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In our new reality of live events—whether it’s sports, concerts, or performances—we enjoy the excitement from the comfort and safety of our own homes. Over-the-top (OTT) streaming has become even more important during this time, offering viewers access to relevant information and entertainment on a variety of devices. But delivering a great viewing experience during live events can be especially challenging for the ads ecosystem, since there can be millions of concurrent viewers, unknown commercial break times, and ad request spikes that occur simultaneously. This can make it difficult for the ads ecosystem to scale with the high demand of viewership spikes, which can lead to choppy ads, repetitive ads, or house or slate placeholder ads—all resulting in a poor user experience.

With an uptick in live streaming as more sports events resume globally, we’re announcing new features in Google Ad Manager’s Dynamic Ad Insertion (DAI) to help programmers, distributors, and sports leagues power their live events with seamless, broadcast-quality ads across screens. This includes working closely with our partners, like Asahi Television Broadcasting Corporation (ABC TV), Major League Baseball (MLB), NASCAR, SonyLiv, Univision, World Surf League, and World Wrestling Entertainment (WWE) to power their live sports events with relevant ads.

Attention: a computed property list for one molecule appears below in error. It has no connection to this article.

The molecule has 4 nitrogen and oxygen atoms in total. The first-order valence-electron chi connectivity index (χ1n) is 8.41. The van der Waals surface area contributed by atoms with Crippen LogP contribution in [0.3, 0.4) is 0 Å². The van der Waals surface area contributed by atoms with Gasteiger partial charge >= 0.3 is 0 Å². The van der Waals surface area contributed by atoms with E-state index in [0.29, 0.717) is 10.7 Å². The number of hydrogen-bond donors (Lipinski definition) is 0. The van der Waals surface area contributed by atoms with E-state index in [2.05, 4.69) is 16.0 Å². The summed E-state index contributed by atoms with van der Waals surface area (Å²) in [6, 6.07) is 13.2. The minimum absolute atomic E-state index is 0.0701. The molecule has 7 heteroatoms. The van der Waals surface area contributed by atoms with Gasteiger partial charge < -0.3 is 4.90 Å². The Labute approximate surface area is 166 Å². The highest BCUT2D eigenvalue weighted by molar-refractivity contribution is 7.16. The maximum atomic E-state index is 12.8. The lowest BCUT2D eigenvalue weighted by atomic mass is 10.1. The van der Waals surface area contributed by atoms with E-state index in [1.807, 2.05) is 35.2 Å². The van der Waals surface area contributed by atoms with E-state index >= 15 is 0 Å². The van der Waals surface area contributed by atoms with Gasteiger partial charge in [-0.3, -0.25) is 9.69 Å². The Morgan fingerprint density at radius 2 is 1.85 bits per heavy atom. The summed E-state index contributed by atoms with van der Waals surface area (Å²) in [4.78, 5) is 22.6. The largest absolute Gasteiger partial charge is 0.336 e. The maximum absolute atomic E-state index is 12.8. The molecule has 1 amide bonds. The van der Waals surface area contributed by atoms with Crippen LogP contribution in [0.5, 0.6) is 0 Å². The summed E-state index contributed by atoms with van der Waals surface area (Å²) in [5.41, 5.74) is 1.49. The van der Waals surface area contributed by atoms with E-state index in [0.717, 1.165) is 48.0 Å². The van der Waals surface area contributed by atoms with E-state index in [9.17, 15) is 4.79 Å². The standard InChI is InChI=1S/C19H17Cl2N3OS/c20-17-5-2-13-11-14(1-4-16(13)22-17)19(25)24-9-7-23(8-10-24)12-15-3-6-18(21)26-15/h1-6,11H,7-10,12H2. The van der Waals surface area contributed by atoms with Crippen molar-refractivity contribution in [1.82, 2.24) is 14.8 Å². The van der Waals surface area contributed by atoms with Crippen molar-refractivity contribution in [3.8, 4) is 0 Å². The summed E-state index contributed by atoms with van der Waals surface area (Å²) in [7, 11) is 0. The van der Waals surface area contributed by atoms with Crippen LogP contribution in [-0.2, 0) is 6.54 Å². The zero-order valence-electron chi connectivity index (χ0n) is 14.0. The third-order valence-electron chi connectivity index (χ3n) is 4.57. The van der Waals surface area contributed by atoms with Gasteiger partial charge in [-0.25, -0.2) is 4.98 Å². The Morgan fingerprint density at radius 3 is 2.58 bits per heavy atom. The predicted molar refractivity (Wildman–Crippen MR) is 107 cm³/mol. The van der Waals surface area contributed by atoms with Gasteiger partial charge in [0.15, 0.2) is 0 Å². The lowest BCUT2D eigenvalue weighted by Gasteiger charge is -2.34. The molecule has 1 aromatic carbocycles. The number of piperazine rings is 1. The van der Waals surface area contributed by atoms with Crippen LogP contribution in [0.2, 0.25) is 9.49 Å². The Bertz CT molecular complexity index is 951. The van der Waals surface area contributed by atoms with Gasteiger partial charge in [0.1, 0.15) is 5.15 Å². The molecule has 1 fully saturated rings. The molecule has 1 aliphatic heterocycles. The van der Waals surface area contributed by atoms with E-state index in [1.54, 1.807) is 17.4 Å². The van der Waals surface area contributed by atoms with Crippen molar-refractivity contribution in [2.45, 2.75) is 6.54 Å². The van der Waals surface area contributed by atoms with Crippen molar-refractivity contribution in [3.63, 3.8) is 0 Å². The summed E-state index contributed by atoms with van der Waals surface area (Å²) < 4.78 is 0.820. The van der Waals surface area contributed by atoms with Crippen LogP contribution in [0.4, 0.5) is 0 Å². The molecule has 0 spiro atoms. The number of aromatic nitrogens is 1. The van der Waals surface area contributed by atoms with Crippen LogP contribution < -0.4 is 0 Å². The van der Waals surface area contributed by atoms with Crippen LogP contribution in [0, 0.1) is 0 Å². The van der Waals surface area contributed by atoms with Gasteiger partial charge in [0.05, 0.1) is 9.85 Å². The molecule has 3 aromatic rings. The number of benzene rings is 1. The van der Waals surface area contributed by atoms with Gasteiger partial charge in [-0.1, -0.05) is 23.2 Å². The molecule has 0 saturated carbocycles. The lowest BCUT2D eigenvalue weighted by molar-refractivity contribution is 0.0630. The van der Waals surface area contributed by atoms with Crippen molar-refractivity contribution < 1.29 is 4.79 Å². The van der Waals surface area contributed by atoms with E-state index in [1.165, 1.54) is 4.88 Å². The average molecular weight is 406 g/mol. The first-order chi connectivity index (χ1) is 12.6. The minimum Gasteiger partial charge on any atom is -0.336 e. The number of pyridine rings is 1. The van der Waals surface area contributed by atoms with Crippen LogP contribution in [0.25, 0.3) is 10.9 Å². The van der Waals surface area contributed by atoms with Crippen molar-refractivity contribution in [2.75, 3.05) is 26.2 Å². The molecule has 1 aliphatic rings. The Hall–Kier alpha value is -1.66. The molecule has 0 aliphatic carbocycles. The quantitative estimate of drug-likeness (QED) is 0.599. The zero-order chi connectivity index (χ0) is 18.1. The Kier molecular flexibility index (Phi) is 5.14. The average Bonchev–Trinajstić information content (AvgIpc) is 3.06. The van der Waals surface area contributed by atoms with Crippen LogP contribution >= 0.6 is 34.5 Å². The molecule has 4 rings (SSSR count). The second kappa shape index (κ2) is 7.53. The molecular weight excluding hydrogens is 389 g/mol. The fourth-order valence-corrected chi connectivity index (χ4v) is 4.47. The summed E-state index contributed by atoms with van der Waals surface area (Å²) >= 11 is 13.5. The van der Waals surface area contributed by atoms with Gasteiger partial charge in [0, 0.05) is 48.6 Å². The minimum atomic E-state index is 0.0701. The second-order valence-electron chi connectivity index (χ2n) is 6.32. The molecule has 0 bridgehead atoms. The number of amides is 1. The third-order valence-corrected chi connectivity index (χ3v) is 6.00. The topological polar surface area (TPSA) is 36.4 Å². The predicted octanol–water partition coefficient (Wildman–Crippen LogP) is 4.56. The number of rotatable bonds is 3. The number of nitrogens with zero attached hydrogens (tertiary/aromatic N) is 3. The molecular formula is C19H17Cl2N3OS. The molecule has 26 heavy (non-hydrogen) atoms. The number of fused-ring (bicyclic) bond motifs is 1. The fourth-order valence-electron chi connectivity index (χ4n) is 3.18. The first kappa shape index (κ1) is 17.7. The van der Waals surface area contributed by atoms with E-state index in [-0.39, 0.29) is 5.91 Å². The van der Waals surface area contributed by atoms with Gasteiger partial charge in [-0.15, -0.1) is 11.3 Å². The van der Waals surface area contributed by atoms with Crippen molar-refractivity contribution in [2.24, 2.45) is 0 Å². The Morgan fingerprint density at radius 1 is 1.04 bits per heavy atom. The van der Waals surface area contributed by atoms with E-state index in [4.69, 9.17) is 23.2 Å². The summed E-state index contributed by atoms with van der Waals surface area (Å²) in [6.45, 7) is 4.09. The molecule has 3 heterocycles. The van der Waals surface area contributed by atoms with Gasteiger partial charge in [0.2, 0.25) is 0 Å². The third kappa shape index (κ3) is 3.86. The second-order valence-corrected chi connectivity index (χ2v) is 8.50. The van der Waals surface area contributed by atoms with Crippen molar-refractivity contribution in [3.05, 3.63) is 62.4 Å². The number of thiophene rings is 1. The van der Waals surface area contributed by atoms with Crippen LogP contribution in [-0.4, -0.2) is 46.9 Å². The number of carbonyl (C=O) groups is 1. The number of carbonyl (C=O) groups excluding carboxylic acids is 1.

Deliver high-quality ad experiences at scale with DAI Prefetch

Google Ad Manager’s DAI, which is the first server-side ad insertion (SSAI) solution to be accredited by the Media Rating Council (MRC) for its client-initiated impression measurement of video ads on live and on-demand content, is launching DAI Prefetch for live events. This feature uses a 2-staged approach, first allowing partners to prefetch a portion of their next ad break, say the first ad for each viewer, at the end of the prior ad break. Then, when the ad break begins, Ad Manager serves the first ad that was prefetched and in parallel fetches the subsequent ads based on information such as ad break duration or custom parameters related to events in a game like a goal or touchdown. DAI Prefetch distributes ad requests more evenly and accommodates longer ad decisioning times, which helps solve for surges in traffic during live events. This enables partners to deliver a high-quality ad experience to millions of concurrent viewers while maximizing fill rates and revenue, and increases the ability for the broader ads ecosystem to handle the scale of large live events.